Department of Panic
Bush probably should have consulted his attorney general before coming out against slavery. After all, John Ashcroft is a notorious Confederate apologist. Ashcroft, of course, has been too busy cranking up our panic nerves over the past few years to actively support a restoration of the Stars and Bars. Remember when he declared Yasir Hamdi such a deep threat to our nation's security that granting Hamdi an audience with his lawyer or a fair trial -- or even criminal charges that he might be willing to refute -- was considered too risky? Yeah. Well, it turns out, Hamdi was not so much of a threat after all. Ashcroft let him go free. That's right. Ashcroft royally pissed him off for two years then let him go back to Saudi Arabia, where we can all be sure he will lead a model life, never consorting with those who would attack us again. Hey Yasir, I know you were a radical Islamist with allegiances to the Taliban. But no hard feelings, huh?
Not to worry, Ashcroft is after the real threats to our way of life: those who share music over the Internet. It seems a federal task force has recommended using federal prosecutorial powers to combat song swapping. Ashcroft said the Justice Department was prepared to build "the strongest, most aggressive legal assault against intellectual property crime in U.S. history." It makes you wonder if the FBI and CIA circulated a memo entitled "Music Fans Determined to Attack United States."
Back to Our Regularly Scheduled Program
Last week Eric Rauchway and I started a conversation about the merits and demerits of Cass Sunstein's new book, The Second Bill of Rights: FDR's Unfinished Revolution and Why We Need it More than Ever.
In the discussion we outlined what Sunstein calls "constitutive commitments," principles of governance that might or might not be codified in a constitution, but serve just as important a role in guiding policy and clarifying citizens' expectations. Here is the rest of the argument, with Rauchway getting the first and last words this week:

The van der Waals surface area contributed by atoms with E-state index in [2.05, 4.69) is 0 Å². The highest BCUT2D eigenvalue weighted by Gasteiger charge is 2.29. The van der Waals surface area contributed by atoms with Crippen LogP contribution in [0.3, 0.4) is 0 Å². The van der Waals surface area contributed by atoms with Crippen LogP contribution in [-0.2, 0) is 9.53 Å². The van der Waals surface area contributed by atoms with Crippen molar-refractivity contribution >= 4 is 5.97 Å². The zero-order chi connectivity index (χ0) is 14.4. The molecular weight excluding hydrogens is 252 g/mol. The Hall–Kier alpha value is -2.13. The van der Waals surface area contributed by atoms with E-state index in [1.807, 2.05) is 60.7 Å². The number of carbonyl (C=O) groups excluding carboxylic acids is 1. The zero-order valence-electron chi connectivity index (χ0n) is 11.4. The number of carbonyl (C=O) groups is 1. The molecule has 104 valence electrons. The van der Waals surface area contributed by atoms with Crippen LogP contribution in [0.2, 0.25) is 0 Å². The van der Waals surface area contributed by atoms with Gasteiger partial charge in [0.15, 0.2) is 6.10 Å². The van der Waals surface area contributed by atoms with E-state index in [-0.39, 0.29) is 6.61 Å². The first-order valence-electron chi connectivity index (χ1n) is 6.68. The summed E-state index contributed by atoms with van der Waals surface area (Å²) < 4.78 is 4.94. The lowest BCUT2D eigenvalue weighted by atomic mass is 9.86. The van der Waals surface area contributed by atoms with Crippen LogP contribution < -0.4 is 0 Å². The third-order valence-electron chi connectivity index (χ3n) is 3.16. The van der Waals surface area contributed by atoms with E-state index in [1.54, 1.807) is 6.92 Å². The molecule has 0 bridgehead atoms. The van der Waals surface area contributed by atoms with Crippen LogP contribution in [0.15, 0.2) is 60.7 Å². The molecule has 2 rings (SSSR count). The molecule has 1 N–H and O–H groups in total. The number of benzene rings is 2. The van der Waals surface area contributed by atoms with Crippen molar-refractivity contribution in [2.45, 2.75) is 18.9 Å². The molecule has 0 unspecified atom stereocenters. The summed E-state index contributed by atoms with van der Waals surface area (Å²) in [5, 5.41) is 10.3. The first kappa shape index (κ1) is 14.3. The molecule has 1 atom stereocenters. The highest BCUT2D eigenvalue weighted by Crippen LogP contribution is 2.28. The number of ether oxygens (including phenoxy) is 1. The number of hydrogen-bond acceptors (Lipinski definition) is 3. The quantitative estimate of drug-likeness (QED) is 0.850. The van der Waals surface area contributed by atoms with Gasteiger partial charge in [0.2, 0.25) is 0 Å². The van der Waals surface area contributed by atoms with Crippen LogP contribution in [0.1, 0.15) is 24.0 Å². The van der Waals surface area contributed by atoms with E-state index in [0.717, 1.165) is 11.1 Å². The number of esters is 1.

Of course I agree with you that the ideas FDR articulated and which Sunstein now celebrates had a long history of percolating, among the smart folks in cities (like Herbert Croly) and among the people who knew hard times in the countryside (like Leadbelly). I don't want to blow my own horn excessively, but I wrote a book (The Refuge of Affections) about three years ago about how Croly's ideas reflected the real experience of a certain class of Americans. In writing that book, though, I found that those ideas did not translate well into American politics, which tends to favor the small-bore fix over the grand constitutive commitment.
The problem I've tried to identify with Sunstein's sunniness is not that the ideas weren't around or influential, it's that the ideas possibly weren't and almost certainly aren't as widely accepted as he says.
Alterman wrote a book (Who Speaks for America?) a few years ago in which he argued that the American people, if let to speak, would favor a foreign policy that went lighter on the intervention and more democratic. If Alterman's America existed pre-9/11, it doesn't anymore. And if Sunstein's America (and Texas) existed in 1998, it doesn't anymore.
The question is, if you want it back, how will you get it? The first bill of rights went into abeyance between the Civil War and the Civil Rights Movement. The Warren Court brought it to life, but the Court's methods generated considerable backlash. How do you see the Second Bill returning?
Dear Eric R.: